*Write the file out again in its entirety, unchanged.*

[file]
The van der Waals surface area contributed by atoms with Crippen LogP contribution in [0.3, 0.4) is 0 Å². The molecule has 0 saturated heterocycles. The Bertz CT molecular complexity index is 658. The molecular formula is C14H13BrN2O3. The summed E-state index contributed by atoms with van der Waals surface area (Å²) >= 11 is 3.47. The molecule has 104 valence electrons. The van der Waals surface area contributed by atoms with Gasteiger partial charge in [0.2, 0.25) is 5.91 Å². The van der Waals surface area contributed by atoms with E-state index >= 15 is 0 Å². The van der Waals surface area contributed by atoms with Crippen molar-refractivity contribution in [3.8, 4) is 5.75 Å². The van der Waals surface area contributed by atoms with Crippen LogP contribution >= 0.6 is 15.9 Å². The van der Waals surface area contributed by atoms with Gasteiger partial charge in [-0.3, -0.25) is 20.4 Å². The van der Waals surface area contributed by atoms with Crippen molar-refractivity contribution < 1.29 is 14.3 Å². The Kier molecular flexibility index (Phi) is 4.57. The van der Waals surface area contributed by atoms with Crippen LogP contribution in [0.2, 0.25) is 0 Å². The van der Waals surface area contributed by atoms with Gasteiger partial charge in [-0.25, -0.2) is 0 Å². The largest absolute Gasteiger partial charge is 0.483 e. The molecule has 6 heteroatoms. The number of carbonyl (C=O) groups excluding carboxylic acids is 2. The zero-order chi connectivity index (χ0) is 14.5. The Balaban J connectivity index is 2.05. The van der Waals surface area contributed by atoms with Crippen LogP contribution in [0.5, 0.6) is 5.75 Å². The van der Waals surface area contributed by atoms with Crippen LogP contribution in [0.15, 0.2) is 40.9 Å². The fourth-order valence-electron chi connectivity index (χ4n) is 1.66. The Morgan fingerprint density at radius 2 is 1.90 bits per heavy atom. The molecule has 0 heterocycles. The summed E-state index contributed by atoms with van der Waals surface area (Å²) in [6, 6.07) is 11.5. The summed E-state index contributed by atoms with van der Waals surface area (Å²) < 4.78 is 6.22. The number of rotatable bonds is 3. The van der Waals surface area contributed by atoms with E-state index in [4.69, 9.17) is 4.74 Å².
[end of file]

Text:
The van der Waals surface area contributed by atoms with Crippen LogP contribution in [0.3, 0.4) is 0 Å². The molecule has 0 saturated heterocycles. The Bertz CT molecular complexity index is 658. The molecular formula is C14H13BrN2O3. The summed E-state index contributed by atoms with van der Waals surface area (Å²) >= 11 is 3.47. The molecule has 104 valence electrons. The van der Waals surface area contributed by atoms with Gasteiger partial charge in [0.2, 0.25) is 5.91 Å². The van der Waals surface area contributed by atoms with E-state index >= 15 is 0 Å². The van der Waals surface area contributed by atoms with Crippen molar-refractivity contribution in [3.8, 4) is 5.75 Å². The van der Waals surface area contributed by atoms with Crippen LogP contribution >= 0.6 is 15.9 Å². The van der Waals surface area contributed by atoms with Gasteiger partial charge in [-0.3, -0.25) is 20.4 Å². The van der Waals surface area contributed by atoms with Crippen molar-refractivity contribution < 1.29 is 14.3 Å². The Kier molecular flexibility index (Phi) is 4.57. The van der Waals surface area contributed by atoms with Crippen LogP contribution in [0.2, 0.25) is 0 Å². The van der Waals surface area contributed by atoms with Gasteiger partial charge in [-0.25, -0.2) is 0 Å². The largest absolute Gasteiger partial charge is 0.483 e. The molecule has 6 heteroatoms. The number of carbonyl (C=O) groups excluding carboxylic acids is 2. The zero-order chi connectivity index (χ0) is 14.5. The Balaban J connectivity index is 2.05. The van der Waals surface area contributed by atoms with Crippen LogP contribution in [0.5, 0.6) is 5.75 Å². The van der Waals surface area contributed by atoms with Crippen LogP contribution in [0.15, 0.2) is 40.9 Å². The fourth-order valence-electron chi connectivity index (χ4n) is 1.66. The Morgan fingerprint density at radius 2 is 1.90 bits per heavy atom. The molecule has 0 heterocycles. The summed E-state index contributed by atoms with van der Waals surface area (Å²) in [6, 6.07) is 11.5. The summed E-state index contributed by atoms with van der Waals surface area (Å²) < 4.78 is 6.22. The number of rotatable bonds is 3. The van der Waals surface area contributed by atoms with E-state index in [4.69, 9.17) is 4.74 Å².